A passionate plea was made by senior figures in the Greek community for a yes vote in the upcoming referendum at an event where federal minister Linda Burney forcefully asserted that a yes vote would unify the country.
The Greek Orthodox Community (GOC) of NSW held a public Voice forum on Thursday evening, hosted at the Cypriot Community Club of NSW in Stanmore.
The event featured six different speakers who all spoke their minds for The Voice, headlined by Federal Minister for Indigenous Australians, Linda Burney.
Ms. Burney discussed some of the reasons she heard people give for not voting yes, calling them untruths.
“People told me, ‘If The Voice succeeds, my rates will go up. There will be a new property tax, I will lose my house. “…This is not true,” said the MP for Barton in her speech.
Ms Burney, who has maintained close ties to the Greek community as the MP for Barton and former State Member for Canterbury, explained that the Voice is about recognition, truth and unity, noting that it will bring us closer. closer than the Australians.
“It’s about recognizing the long and amazing history of this country and it’s not just my story as an Aboriginal person, it’s yours too. We share a nation 65,000 years old. This is what will unify us and bring us together,” she said.
“By creating an Indigenous advisory body to Parliament, we will ensure our voices are heard. All of this will lead to better results.
She then outlined the different disadvantages that Aboriginal and Torres Strait Islander communities may face, one being water polluted with chemicals or even uranium that makes drinking, bathing and laundry unsafe. , stressing that “it’s not fair in a country like ours”.
She concluded her speech by saying that “language is the mirror of the soul, and it is through things like voice and recognition that we can see our soul again.”
Angelo Gavrielatos, president of the NSW Teachers’ Federation, called The Voice an opportunity to “right a grave historical wrong”.
Mr Gavrielatos referred to Prime Minister Anthony Albanese’s description of the Constitution as the birth certificate of a country, saying Australia’s is not yet complete.
“Our (Australian) birth certificate is incomplete because it does not mention anywhere that a people had already existed in this place for 65,000 years before the arrival of the white man,” he said.
He called it “unfinished business” and said the referendum offered a chance to fix the Constitution and show recognition in the form of a voice in Parliament.
The President of the NSW Teachers Federation spoke about the key values instilled in him by his parents and the Greek community growing up (a sense of history, truth, justice-δικαιοσύνη) and that if one considers these values, there is only one answer: vote. Yes.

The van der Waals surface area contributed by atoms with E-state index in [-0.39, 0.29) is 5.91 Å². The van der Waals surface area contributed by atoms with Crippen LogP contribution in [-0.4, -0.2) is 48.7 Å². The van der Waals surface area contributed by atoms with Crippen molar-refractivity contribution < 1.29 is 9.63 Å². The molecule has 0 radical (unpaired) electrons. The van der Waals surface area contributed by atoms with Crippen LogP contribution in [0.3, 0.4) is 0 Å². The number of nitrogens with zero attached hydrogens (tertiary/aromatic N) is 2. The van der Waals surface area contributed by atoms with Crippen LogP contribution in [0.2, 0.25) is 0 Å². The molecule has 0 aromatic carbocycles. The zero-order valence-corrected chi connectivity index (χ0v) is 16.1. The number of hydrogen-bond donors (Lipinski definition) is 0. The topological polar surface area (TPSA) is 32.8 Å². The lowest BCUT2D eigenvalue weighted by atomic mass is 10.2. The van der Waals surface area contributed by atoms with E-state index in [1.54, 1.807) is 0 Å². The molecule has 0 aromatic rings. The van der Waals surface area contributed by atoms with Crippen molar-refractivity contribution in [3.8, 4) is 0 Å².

He also highlighted his concern about the psychological and mental effect a no result would have on young Indigenous Australians.
“I fear the impact it would have on our Aboriginal and Torres Strait Islander brothers and sisters if we were delegitimized,” Mr Gavrielatos said.
“The whole day is about being recognized and then if people say, ‘No, we don’t recognize you,’ I worry that that will impact the nation as a whole, but also them in particular.”
Sophie Cotsis, NSW Minister for Industrial Relations and Minister for Workplace Health and Safety, expressed her belief that the issue was too complicated and came down to two things.
“First, it’s about recognizing our indigenous brothers and sisters in the Constitution because they’ve been here for 65,000 years. Second, it’s about listening to what our Indigenous brothers and sisters are saying,” Ms. Cotsis said.
Andrew Costa, President of the Cypriot Community of New South Wales, has given his personal perspective on his decision to vote Yes, driven by his own experience, recounting his involvement in the anti-apartheid protests when the rugby team from South Africa came to Australia. in 1971.
He noted that the disadvantages faced by Aboriginal and Torres Strait Islander people indicate the need for action such as the Voice to Parliament proposal.
“When I look at the poor health conditions, the poor housing, the employment opportunities of indigenous people, then I am for it. Let’s get started. If this is a start, it may not be the solution, but how can we say no to this start? Mr. Costa said in his speech.
Harry Danalis, president of the NSW GOC, said the GOC supported the Yes vote, saying it was a “humanitarian issue and a human rights issue”.
He noted that organizations similar to the one proposed in this referendum have helped indigenous peoples of other nations improve their conditions.
“Abroad, where such measures have been taken and where indigenous populations have had the opportunity to voice their own proposals, programs and initiatives, it has been demonstrated that these measures are much more effective than simple solutions imposed by ‘at the top,’ Mr. Danalis said.
Kay Pavlou, an award-winning documentary and fiction director born in Australia to Cypriot parents, noted that “the Voice is a way for Aboriginal people to express what is important to them, their religion, their children, their health”, with they are able to speak from their own experience.
Ms. Pavlou stressed that their voices are difficult to hear, because they represent only 3 percent of the population, and that the remaining 97 percent “need to be with them and walk with them.”
The event concluded with a question-and-answer session during which guests were able to ask questions regarding the upcoming referendum.